Sexualpedia Part 5: Why Do I Like Wetlook?
Sexualpedia is an open-ended series of articles that will explain the source of many common erotic interests using neuroscience, biology, and online behavioral data.
WETLOOK (uncued interest; some examples may be cued interest)
Cues: Likely an uncued interest; male anatomical and male dominance cues may be involved
Derek Kroft is a financial manager in Boston. After returning home in 2009 (1), he surfs over to one of his favorite websites and scans a page of new photos. There’s a smiling blonde wearing a white cotton tee, a redhead in a maroon sweater kneeling on a stump, and a Hispanic girl in torn jeans and a tank top, which could work if he was pressed for time, but this evening Derek is looking for something special. He jumps to another website, then another, but nothing gets his blood pumping. Finally, he tries a slapdash British site that rarely posts new content—but this time, pay dirt: a startled brunette in a forest green evening gown. And an added bonus: matching satin gloves. The evening gown is an important part of the equation for Derek—the high point, you might say—but is not absolutely essential. What is essential is the particular state of the young woman’s wardrobe: her expensive dress is soaking wet. The rain-saturated gown clings to her legs and bosom; her carefully-coiffed chestnut hair is a drenched, matted mess; swollen droplets roll off the tips of her fancy gloves; and her pretty, goggle-eyed face expresses total shock from this ruinous state of affairs. Perfect!
Derek’s special predilection might seem a bit unusual, but it’s part of a well-defined erotic niche known as wetlook. Wetlook enthusiasts ogle images of women (and men) in soggy clothing. Before the Internet, the only way Derek could satisfy his exacting taste was the rare movie that featured a wetlook scene (Tarzan, the Ape Man with Bo Derek in a dripping white cotton dress was a magical favorite). Now, dozens of websites devote themselves to this niche, including WetlookPlanet.com, WetlookWorld.com, and WetlookCouples.com (1). But as Derek’s own particular affection for waterlogged evening gowns demonstrates, the wetlook niche can be broken down into even more narrow sub-niches: wet T-shirts are certainly most popular, but saturated jogging outfits have their own devotees, as do men in business suits rising out of swimming pools and women getting splattered by wet dogs. Some wetlook sites specialize in outdoor scenes; some focus on bathroom scenes. There’s celebrity wetlook and group wetlook, while ThaiWetlook.com, DutchWetlook.com, and WetlookRomania.com demonstrate the international diversity of the niche. Wetlook overlaps other erotic niches: muddy (men and women smeared with mud), messy (bespattered with various liquids, suds, and oils), and wam (wet AND messy).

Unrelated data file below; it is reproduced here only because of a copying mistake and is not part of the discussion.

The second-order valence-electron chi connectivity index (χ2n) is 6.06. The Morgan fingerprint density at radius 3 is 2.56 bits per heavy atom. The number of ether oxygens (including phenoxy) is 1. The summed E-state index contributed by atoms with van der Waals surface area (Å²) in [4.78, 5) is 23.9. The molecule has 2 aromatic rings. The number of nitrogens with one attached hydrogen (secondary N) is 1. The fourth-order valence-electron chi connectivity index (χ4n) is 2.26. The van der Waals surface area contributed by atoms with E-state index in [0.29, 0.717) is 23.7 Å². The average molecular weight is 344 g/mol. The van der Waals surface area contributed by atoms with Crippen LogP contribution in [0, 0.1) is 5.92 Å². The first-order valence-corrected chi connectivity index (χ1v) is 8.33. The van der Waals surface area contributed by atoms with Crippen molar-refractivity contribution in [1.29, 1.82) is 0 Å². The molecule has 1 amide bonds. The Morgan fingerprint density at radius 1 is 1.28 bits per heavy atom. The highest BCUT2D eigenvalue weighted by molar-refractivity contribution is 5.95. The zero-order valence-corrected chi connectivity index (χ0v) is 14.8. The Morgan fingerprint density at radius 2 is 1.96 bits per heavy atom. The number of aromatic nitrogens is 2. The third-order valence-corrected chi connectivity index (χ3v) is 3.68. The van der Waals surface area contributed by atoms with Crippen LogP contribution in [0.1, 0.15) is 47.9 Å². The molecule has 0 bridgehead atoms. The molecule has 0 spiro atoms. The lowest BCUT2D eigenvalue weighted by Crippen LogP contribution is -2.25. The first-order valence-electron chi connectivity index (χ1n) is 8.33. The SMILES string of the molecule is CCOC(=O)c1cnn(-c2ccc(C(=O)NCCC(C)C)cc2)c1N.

But why in the world would anyone become sexually aroused—sexually fixated, you might say—on amateurs in wet clothing? The answer is somewhat different than the explanation of men’s predilection for breasts or women’s predilection for billionaires. Breasts and billionaires are both cued interests. Most wetlook, however, may be an uncued interest.
According to cue theory, we are all born with specific sexual predispositions—cues—that tend to draw our attention to certain physical and psychological features of potential sexual partners. Most male cues are visual, most female cues are psychological, though the full range of cues for both sexes are quite diverse. The top 50 most popular sexual interests (measured by the frequency of online sexual searches) are all cued interests; if we have a biological predisposition towards certain kinds of erotic interests, then these interests should be most common.